UK - Senior members of the government-sponsored Employer Task Force on Pensions fear their findings will be "swept under the carpet".
The group has until March 2005 to make its recommendations – after the department for work and pensions finalises the new Pensions Bill.
And there is confusion over the role of the group.
One member of the task force’s advisory group – who declined to be named – said: “I don’t know if the role of the advisory group is proactive or reactive.”
He hoped the government would “pay attention” to the group’s views but feared it would be similar to Alan Pickering’s simplification review which “picked up on certain things and rejected others”.
“Given the timetable the group has, I don’t see how its recommendations will get into the Pensions Bill because we’re expecting legislation next year.”
Merrill Lynch vice-chairman Adair Turner is also heading a government commission on pensions and savings.
But IPN’s sister publication, Professional Pensions, has learnt that this group will also report back after new legislation has been introduced.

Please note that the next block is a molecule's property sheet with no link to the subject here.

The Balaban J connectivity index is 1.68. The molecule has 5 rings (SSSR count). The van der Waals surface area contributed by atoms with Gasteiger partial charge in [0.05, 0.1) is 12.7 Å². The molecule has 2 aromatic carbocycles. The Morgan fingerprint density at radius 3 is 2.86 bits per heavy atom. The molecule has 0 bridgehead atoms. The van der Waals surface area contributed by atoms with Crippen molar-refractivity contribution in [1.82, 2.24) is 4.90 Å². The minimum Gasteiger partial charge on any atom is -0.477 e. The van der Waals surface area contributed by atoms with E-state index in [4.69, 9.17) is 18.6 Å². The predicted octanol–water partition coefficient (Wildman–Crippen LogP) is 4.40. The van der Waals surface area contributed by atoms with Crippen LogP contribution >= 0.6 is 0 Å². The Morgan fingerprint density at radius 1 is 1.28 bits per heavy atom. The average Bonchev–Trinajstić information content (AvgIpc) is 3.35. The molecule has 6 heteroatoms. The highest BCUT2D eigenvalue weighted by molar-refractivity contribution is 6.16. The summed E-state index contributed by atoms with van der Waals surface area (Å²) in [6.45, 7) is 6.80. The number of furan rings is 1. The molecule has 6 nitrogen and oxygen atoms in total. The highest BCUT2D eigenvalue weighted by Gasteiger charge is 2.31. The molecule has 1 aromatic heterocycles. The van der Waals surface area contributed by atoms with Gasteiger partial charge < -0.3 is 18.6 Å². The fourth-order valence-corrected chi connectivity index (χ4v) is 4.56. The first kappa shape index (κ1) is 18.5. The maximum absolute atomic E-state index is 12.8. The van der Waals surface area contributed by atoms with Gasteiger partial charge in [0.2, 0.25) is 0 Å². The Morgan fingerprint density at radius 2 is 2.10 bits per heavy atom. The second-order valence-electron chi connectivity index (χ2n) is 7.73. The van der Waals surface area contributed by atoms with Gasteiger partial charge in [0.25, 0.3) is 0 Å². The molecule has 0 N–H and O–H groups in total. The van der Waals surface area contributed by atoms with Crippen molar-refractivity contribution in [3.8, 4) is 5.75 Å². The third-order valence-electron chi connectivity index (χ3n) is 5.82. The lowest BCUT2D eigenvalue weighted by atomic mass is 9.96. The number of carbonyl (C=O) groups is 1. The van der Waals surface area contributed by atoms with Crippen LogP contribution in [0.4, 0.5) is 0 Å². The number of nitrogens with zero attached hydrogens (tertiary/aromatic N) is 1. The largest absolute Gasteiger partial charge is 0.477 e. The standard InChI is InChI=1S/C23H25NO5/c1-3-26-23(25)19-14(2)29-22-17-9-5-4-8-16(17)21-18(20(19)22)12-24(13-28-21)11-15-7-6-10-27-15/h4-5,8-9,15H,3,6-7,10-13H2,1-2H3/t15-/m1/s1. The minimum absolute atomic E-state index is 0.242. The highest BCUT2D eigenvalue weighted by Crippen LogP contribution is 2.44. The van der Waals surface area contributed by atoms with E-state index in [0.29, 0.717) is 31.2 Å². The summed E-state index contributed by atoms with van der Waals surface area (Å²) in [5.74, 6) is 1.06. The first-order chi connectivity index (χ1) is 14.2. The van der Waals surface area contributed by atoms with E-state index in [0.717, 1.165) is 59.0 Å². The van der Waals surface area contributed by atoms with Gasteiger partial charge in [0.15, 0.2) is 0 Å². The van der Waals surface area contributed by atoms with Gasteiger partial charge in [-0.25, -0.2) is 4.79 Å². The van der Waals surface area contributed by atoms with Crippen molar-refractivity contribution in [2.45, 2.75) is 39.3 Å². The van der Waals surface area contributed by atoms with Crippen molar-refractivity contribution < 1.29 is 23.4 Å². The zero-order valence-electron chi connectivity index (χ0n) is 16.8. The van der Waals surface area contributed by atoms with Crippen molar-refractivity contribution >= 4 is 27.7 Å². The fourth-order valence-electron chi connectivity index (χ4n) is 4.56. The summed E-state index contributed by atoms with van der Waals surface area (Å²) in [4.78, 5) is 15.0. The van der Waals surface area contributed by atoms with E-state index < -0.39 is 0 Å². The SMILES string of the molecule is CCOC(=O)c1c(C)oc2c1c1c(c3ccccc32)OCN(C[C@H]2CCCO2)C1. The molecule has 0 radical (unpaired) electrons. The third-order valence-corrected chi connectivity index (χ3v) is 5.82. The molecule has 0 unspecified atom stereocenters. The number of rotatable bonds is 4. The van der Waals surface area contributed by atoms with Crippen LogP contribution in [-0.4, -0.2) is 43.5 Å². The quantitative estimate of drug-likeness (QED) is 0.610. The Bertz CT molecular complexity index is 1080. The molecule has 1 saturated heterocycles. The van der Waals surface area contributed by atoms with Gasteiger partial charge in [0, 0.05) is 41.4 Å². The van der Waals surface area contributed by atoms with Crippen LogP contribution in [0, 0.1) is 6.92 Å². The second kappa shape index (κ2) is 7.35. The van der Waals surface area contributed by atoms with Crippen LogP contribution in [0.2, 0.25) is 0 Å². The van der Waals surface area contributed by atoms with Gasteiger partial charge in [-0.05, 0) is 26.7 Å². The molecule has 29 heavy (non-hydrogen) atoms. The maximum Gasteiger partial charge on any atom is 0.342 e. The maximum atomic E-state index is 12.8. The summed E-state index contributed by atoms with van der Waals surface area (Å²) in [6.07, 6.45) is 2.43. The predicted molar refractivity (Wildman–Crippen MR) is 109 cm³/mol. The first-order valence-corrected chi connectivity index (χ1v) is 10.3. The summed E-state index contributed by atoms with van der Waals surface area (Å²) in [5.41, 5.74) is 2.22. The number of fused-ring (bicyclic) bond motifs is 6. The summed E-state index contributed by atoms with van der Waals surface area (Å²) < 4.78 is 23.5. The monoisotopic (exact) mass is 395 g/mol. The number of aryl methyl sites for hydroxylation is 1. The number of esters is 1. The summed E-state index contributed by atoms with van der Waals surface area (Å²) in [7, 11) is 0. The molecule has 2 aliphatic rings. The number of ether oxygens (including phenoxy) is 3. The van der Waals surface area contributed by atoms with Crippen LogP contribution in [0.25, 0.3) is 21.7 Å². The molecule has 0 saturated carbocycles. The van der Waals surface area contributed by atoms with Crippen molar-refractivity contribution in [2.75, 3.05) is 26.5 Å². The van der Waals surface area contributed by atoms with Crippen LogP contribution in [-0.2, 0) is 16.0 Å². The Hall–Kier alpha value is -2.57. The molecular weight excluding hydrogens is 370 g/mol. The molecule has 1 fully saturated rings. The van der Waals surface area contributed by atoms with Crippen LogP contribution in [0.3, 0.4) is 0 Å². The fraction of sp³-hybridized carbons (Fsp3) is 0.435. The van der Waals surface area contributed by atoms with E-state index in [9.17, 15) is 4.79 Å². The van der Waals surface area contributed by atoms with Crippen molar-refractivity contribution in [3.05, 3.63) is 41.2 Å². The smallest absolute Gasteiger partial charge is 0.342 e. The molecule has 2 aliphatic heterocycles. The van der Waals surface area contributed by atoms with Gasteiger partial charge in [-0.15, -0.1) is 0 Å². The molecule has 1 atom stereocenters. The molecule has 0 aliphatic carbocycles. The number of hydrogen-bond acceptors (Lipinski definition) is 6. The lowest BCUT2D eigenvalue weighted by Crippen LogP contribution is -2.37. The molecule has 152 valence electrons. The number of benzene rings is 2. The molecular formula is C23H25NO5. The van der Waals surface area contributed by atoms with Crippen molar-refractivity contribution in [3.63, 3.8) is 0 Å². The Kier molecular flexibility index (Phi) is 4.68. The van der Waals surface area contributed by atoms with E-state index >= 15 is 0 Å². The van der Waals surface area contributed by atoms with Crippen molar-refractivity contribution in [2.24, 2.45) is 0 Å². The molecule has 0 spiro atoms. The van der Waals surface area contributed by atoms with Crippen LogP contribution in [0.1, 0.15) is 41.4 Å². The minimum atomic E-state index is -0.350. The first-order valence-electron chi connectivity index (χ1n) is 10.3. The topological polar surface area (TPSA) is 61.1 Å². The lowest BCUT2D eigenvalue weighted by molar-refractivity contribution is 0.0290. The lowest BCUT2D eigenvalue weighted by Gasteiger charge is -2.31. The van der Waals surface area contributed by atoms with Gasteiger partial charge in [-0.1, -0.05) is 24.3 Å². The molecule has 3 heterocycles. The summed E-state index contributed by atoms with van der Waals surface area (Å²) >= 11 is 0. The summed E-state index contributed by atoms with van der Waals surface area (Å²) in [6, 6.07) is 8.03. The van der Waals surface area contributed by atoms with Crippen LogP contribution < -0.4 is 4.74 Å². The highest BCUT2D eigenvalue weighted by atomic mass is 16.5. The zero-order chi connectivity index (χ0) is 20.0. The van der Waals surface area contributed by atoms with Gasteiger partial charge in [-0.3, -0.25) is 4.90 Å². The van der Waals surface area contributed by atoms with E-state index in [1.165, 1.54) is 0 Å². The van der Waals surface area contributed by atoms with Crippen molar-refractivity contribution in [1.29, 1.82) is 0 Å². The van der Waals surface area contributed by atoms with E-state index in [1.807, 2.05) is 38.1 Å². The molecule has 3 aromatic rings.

Leading industry figures reacted with dismay over the development.
Watson Wyatt partner John Ball said: “The question is what are they actually trying to achieve?
“If the task force has got such a long time period, there must be questions as to whether there’s going to be any meaningful reform.”
And Hymans Robertson senior partner Ronnie Bowie said: “I’ve never been terribly clear as to what these groups are supposed to do.
“If the employer’s groups come up with something that helps form some new model that will do the business for the next generation of workers, that would be positive.
“But if they are just going to be looking backwards and tinkering with benefits people already have, that’s a waste of time.”
The government is in talks with the UK and Irish pensions regulators over how to protect members of cross-border schemes in the event of a no-deal Brexit.
The equalisation of guaranteed minimum pensions (GMPs) is at least two years away from being completed, and could take longer than four years for some schemes, a poll has found.
The Pensions Regulator will consider if schemes should be required to have professional trustees and assess the case for greater regulation of administrators and system providers, PP can reveal.
UK inflation fell from 2.3% to 2.1% in December, approaching its lowest rate for two years, according to the Office for National Statistics (ONS).